DeSantis signs transgender athlete ban on first day of Pride Month

Editor’s note: just a coincidence?  I don’t buy it!

By John Kennedy, Capital Bureau, USA TODAY NETWORK-FLORIDA

TALLAHASSEE – Gov. Ron DeSantis signed into law Tuesday a controversial ban on transgender athletes participating in women’s sports at the high school and college levels, seizing on a trend coursing through conservative states.

The Republican governor enacted the measure on the first day of lesbian, gay, bisexual, transgender and queer (LGBTQ) Pride Month. But DeSantis denied that was a factor.

“It’s not a message to anything other than saying we’re going to protect fairness in women’s sports,” DeSantis said after signing the bill (SB 1028) at Jacksonville’s Trinity Christian Academy.

“We believe it’s important to have integrity in the competition and we think it’s important they’re able to compete on a level playing field. You’ve seen what happens when you don’t have that,” he added.

U.S. Rep. Charlie Crist, a Democrat from St. Petersburg challenging DeSantis for governor next year, called it “cruel legislation…creating an issue where one doesn’t exist.”

When approved by the Republican-controlled state Legislature in April, lawmakers struggled to find any examples of transgender girls or women competing in Florida sports.

The new law would require public schools and universities to have athletes compete according to their sex documented at birth, rather than gender identity. It is set to take effect July 1.

While similar measures have been filed in 30 states, an Associated Press survey earlier this year found only a few instances among hundreds of thousands of teenagers nationwide playing high school sports.

The new Florida law is certain to face a legal challenge. Within moments of DeSantis’ action, the Human Rights Campaign, an LGBTQ advocacy organization, said it planned to sue to stop the measure, saying it’s driven by “discriminatory intent and not supported by fact.”

“Transgender kids are kids; transgender girls are girls,” said Alphonso David, the HRC president. “Like all children, they deserve the opportunity to play sports with their friends and be a part of a team.”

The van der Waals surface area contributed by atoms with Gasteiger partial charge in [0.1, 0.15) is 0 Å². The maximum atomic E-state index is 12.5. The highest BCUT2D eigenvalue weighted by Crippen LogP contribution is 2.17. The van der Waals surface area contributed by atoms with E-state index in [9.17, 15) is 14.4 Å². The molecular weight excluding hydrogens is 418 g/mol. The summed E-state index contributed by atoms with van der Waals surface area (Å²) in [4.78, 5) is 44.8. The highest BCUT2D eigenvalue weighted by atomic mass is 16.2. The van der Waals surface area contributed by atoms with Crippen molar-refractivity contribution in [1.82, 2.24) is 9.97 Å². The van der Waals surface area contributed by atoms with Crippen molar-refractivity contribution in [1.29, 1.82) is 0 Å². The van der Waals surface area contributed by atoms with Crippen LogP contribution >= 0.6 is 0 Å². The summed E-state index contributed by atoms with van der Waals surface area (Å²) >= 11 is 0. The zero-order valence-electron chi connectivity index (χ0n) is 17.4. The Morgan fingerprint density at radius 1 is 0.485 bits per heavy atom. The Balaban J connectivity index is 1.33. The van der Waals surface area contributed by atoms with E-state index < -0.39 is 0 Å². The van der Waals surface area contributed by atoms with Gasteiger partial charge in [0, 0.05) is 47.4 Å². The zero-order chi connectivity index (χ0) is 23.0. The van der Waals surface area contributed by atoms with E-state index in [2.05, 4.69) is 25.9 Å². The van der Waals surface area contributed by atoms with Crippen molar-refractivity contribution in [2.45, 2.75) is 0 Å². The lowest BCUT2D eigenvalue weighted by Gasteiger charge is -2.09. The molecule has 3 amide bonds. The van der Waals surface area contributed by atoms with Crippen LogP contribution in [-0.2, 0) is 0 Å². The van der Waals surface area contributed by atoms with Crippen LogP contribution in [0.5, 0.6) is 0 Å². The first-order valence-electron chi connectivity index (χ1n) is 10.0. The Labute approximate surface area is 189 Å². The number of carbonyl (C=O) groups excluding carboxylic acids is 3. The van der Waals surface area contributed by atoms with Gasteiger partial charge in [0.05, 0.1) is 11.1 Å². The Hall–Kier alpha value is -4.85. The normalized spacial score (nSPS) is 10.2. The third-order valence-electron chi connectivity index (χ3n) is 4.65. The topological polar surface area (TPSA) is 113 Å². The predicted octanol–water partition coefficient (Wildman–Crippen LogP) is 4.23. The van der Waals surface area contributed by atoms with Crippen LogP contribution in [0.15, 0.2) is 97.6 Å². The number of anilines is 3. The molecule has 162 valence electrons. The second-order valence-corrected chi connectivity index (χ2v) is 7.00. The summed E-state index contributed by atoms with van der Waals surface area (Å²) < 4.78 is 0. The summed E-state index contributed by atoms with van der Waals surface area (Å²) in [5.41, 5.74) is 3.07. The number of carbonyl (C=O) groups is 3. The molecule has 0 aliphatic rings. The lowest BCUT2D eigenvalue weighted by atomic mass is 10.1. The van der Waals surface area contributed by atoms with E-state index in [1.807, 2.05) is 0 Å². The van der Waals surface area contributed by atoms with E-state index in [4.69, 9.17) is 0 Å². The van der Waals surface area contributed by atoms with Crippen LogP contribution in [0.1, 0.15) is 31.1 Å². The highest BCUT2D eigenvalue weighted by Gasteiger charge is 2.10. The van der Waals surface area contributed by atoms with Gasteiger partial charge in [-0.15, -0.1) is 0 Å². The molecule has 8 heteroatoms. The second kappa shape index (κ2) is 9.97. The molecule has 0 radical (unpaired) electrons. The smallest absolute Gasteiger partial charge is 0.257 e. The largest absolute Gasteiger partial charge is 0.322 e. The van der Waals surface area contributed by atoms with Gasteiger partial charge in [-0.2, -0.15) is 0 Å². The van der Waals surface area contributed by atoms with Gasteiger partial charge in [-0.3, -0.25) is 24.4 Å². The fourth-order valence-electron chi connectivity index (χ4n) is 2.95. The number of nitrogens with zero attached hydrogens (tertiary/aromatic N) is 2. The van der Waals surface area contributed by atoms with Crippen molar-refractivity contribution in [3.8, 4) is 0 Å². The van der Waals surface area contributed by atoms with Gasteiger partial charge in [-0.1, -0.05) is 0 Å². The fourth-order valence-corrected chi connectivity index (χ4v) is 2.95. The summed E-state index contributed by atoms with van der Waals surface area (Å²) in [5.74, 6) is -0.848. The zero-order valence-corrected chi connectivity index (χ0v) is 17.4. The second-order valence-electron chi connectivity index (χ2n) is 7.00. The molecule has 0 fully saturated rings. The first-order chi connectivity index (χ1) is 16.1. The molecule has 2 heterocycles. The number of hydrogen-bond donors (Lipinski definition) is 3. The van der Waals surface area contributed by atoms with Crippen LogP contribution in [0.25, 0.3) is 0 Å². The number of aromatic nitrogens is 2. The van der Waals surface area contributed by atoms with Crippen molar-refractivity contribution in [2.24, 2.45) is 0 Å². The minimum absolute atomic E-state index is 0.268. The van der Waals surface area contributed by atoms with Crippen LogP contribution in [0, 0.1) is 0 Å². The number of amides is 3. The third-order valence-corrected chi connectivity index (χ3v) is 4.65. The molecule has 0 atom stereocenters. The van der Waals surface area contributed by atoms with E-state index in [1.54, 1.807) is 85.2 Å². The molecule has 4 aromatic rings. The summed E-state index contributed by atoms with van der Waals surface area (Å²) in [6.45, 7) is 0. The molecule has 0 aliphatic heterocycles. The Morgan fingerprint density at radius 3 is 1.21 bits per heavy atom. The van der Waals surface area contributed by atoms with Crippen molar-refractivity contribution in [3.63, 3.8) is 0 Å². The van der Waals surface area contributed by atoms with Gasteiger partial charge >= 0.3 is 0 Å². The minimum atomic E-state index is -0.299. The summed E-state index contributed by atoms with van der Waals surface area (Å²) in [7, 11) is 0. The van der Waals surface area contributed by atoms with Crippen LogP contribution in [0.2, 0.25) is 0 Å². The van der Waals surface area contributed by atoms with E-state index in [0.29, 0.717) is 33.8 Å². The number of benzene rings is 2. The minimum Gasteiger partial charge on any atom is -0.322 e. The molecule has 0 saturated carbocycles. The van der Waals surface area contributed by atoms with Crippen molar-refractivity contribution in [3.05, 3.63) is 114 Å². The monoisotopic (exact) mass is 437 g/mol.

Like much of the legislative agenda embraced by DeSantis, the transgender bill echoes the views espoused on conservative media.

The governor already has signed into law enhanced criminal penalties and new offenses for violence occurring at demonstrations, a move that followed Black Lives Matter protests, new voting restrictions decried by Democrats as harmful to minority voters and social media regulations – all now the subject of lawsuits in federal courts.

DeSantis, who will be seeking re-election next year and is seen as a potential Republican presidential contender in 2024, drew praise from conservatives for the transgender bill signing.

“In acting to defend women’s sports in Florida today, (DeSantis) has solidified his reputation as a fearless conservative who will face down attacks from the woke elite in order to do what’s right for his constituents,” said Terry Schilling, president of the American Principles Project, which has campaigned against same-sex marriage, abortion rights and transgender rights.

“This is exactly the quality which voters are so desperately looking for in their national leadership,” added Schilling, who joined DeSantis for the bill-signing at Trinity Christian.

Also attending the event was Selina Soule, a former Connecticut high school track competitor who is part of a lawsuit challenging that state’s policy that allows transgender girls to compete in women’s sports.

The lawsuit claims that allowing transgender girls to compete effectively results in “boys displacing girls in competitive track events.”

“This is about our right, a woman’s right, to win,” Soule said.

Such bans, however, have been condemned by the NCAA, which has warned it might move championships out of locations where it felt student athletes were not treated with “dignity and respect.”

Also, more than 100 U.S. corporations have spoken out against the transgender athlete bans and other legislation seen as anti-transgender that has been introduced in states. DeSantis, though, said he was ready to defy any criticism or boycott that could follow.

“In Florida, we’re going to do what’s right,” DeSantis said. “We’ll stand up to corporations. They’re not going to dictate the policies in this state. We will stand up to groups like the NCAA who think they should be able to dictate the policies in different states.”

“Not here, not ever,” he said.

Florida Democrats fought the measure in the Legislature. On Tuesday, the Senate Democratic Caucus issued a statement saying the new law was misguided.

“Florida’s elected leaders could better serve all our youth by understanding and taking action on the high incidences of bullying, violence and suicidal tendencies that happen  to them across this state every day and trans youth should have no less focus,” the Caucus said.

“The language denigrating trans youth incorporated in this bill shows how little the Republican-led Legislature regards equal treatment for all our young people,” it added.

John Kennedy is a reporter in the USA TODAY Network’s Florida Capital Bureau. He can be reached at, or on Twitter at @JKennedyReport

 Image Credits: CC Dems Graphics